Friday 22 August 2014

Common Ringed Plover - same bird, new photos!

Went back to Bellevue Beach this afternoon with Sir Ed & visiting birder Brett Fried to do some shorebirding. Didn't think we would see the Common Ringed Plover as others weren't able to relocate it earlier in the week - but there it was. This time we got better looks, and improved photos to help seal the case. And it was a lifer for Ed & Brett!

These first 3 photos were taken by Brett - big thank you for sharing them and letting me post them here!

Most important photo of the day is this one:
Note the lack of webbing between the outer and middle toe of the birds right foot (left side of image). This is pretty much the definite character to distinguish between Semipalmated and Common Ringed Plover.
Adult male Common Ringed Plovers in breeding plumage do have a yellow/orange ring around the eye - so that isn't entirely unique to Semis.
And the definition of "semipalmated" has something to do with the fact that there's webbing between the toes - Semipalmated Sandpiper also has webbing between the toes!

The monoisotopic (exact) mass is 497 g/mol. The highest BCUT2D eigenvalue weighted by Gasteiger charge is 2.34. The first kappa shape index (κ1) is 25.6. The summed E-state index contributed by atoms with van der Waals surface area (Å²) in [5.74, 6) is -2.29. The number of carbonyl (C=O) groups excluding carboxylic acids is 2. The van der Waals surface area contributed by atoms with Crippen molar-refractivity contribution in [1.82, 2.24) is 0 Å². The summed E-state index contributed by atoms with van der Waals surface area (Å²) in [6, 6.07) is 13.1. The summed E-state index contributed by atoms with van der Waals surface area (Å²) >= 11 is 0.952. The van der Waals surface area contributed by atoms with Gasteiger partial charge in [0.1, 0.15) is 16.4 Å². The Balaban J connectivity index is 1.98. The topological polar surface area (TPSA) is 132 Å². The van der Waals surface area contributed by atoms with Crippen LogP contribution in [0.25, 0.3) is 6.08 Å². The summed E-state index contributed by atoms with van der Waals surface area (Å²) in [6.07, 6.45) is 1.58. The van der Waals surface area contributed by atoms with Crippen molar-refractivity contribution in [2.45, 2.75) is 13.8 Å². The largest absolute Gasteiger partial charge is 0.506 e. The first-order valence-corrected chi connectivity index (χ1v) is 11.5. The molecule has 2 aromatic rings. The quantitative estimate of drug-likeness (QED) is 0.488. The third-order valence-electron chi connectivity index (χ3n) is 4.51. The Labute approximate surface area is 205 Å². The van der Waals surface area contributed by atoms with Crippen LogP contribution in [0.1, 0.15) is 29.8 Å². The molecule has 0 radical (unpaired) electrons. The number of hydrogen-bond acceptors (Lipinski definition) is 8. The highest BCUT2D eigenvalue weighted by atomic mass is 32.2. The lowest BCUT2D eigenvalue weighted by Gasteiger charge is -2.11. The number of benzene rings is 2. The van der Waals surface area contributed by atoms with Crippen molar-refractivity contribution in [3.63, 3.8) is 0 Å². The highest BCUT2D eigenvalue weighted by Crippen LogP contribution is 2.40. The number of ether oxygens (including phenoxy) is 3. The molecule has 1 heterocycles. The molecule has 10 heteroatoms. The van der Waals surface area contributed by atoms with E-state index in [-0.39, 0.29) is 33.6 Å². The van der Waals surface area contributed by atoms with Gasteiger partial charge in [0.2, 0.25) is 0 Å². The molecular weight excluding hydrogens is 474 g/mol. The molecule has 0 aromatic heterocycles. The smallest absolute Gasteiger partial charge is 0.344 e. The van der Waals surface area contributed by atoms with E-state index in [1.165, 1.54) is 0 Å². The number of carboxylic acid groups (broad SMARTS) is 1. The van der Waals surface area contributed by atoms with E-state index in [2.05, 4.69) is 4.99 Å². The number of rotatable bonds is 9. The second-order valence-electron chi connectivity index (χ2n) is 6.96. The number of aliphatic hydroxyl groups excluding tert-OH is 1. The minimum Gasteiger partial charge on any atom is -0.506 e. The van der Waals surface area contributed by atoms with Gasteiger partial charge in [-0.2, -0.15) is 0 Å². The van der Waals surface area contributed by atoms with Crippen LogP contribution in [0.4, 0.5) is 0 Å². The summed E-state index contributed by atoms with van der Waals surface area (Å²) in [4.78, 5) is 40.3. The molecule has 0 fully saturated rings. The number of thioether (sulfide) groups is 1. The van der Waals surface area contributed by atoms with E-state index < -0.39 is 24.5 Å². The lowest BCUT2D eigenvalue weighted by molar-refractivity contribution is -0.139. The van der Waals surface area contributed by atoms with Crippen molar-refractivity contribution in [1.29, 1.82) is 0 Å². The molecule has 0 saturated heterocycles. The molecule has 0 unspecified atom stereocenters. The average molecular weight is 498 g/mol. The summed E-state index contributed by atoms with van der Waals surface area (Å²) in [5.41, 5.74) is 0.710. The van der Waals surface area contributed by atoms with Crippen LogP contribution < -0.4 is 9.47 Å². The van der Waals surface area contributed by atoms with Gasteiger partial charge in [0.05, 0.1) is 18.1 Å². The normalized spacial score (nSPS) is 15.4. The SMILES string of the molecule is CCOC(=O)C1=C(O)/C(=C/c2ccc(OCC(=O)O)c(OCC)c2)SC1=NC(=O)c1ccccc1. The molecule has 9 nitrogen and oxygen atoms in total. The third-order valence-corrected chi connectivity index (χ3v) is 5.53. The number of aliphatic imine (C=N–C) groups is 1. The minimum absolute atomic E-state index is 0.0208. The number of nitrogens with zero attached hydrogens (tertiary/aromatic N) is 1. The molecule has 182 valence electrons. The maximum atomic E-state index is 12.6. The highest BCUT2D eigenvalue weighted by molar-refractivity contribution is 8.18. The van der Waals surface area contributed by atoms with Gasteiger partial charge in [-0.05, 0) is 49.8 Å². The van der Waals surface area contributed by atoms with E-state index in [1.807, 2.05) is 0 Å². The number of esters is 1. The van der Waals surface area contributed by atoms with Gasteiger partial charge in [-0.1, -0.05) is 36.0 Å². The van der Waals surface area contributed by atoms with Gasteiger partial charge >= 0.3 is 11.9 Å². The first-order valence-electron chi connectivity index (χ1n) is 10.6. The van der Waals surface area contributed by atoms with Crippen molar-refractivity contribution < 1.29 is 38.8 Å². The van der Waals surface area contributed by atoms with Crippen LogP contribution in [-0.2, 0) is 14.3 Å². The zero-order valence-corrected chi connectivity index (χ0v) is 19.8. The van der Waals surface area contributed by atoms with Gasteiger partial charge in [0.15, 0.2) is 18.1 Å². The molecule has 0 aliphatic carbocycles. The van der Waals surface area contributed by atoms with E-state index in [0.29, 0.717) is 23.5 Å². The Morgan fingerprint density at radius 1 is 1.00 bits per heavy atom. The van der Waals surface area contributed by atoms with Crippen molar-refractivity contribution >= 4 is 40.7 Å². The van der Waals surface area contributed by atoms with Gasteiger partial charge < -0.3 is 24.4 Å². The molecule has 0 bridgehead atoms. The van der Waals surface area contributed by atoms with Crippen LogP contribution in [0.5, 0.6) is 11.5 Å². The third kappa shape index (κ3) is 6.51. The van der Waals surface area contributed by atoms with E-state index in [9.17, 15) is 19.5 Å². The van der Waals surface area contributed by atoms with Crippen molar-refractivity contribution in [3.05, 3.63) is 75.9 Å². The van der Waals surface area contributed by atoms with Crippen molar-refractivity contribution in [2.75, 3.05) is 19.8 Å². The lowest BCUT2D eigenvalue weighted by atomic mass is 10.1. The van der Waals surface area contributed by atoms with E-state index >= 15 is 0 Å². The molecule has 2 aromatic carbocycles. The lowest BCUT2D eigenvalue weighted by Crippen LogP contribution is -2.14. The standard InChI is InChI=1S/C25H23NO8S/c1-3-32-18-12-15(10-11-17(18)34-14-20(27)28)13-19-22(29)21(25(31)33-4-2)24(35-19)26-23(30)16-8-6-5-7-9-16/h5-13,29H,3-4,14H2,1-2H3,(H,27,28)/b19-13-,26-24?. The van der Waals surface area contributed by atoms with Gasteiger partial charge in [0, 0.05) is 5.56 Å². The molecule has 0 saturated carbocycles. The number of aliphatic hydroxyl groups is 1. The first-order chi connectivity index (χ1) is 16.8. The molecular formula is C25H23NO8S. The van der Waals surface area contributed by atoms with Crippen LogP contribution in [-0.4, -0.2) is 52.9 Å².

Improved photos of the head confirm that the lores do meet the gape of the bill, and that there is no eye ring (adult male CRPLs shouldn't have an eye ring at this time of year - a hormonal thing maybe?)
Shape of the head is also different between these two plover species. Common Ringed Plover has a more steeped forehead.
Also note that relatively long bill! A subtle feature...
And that supercilium (eyebrow) - prominent, and extends well behind the eye.

Although out of focus the white wing bars are noticeably more prominent versus a Semipalmated Plover:


Before the Common Ringed Plover excitement I scored my 200th self-found species for Newfoundland: a hatch year Canada Warbler. Only 100 more to go to reach my goal :p

Also took my first ever photos of a Boreal Chickadee!

A young Wilson's Warbler:

Plenty of Blackpoll Warblers around:

Truth is that it took us well over an hour to find the Common Ringed Plover. After searching for it for the fist 45 minutes I gave up and began photographing White-rumped Sandpipers and juvenile Semipalmated Plovers:

Trying to take as many photos as I can of juvenile Semipalmated Plovers. Almost thought this one was going to be another Common Ringed Plover because it has no eye ring. But it is a SEPL...
Juvenile Common Ringed Plovers are much more difficult to distinguish from Semipalmated Plovers. This is reflected by the fact that only 3 of the 13 CRPL records in Newfoundland are juveniles!

 Almost 20 juvenile Short-billed Dowitchers were at Bellevue today:

My own photo of the star bird of the day: